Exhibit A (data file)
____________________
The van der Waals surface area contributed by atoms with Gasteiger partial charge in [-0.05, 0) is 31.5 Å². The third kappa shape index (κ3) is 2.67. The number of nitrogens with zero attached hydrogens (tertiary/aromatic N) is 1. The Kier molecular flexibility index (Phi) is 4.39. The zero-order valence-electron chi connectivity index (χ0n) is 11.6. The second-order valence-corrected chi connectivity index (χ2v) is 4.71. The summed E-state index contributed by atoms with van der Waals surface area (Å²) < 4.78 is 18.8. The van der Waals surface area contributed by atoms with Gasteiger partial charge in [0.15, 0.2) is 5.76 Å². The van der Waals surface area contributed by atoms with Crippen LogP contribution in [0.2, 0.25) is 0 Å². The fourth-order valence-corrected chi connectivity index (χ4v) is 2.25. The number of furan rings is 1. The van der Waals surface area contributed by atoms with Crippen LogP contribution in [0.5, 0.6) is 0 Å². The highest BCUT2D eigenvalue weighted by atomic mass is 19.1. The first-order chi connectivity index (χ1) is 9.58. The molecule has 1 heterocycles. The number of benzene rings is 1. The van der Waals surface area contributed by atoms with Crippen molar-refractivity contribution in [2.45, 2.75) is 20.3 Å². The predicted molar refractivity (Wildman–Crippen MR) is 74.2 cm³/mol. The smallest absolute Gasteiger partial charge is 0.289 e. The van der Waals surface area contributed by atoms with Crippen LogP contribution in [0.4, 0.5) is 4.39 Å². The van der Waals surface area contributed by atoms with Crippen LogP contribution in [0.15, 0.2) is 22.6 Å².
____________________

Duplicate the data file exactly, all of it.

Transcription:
The van der Waals surface area contributed by atoms with Gasteiger partial charge in [-0.05, 0) is 31.5 Å². The third kappa shape index (κ3) is 2.67. The number of nitrogens with zero attached hydrogens (tertiary/aromatic N) is 1. The Kier molecular flexibility index (Phi) is 4.39. The zero-order valence-electron chi connectivity index (χ0n) is 11.6. The second-order valence-corrected chi connectivity index (χ2v) is 4.71. The summed E-state index contributed by atoms with van der Waals surface area (Å²) < 4.78 is 18.8. The van der Waals surface area contributed by atoms with Gasteiger partial charge in [0.15, 0.2) is 5.76 Å². The van der Waals surface area contributed by atoms with Crippen LogP contribution in [0.2, 0.25) is 0 Å². The fourth-order valence-corrected chi connectivity index (χ4v) is 2.25. The number of furan rings is 1. The van der Waals surface area contributed by atoms with Crippen LogP contribution in [0.5, 0.6) is 0 Å². The highest BCUT2D eigenvalue weighted by atomic mass is 19.1. The first-order chi connectivity index (χ1) is 9.58. The molecule has 1 heterocycles. The number of benzene rings is 1. The van der Waals surface area contributed by atoms with Crippen molar-refractivity contribution in [2.45, 2.75) is 20.3 Å². The predicted molar refractivity (Wildman–Crippen MR) is 74.2 cm³/mol. The smallest absolute Gasteiger partial charge is 0.289 e. The van der Waals surface area contributed by atoms with Crippen LogP contribution in [0.4, 0.5) is 4.39 Å². The van der Waals surface area contributed by atoms with Crippen LogP contribution in [0.15, 0.2) is 22.6 Å².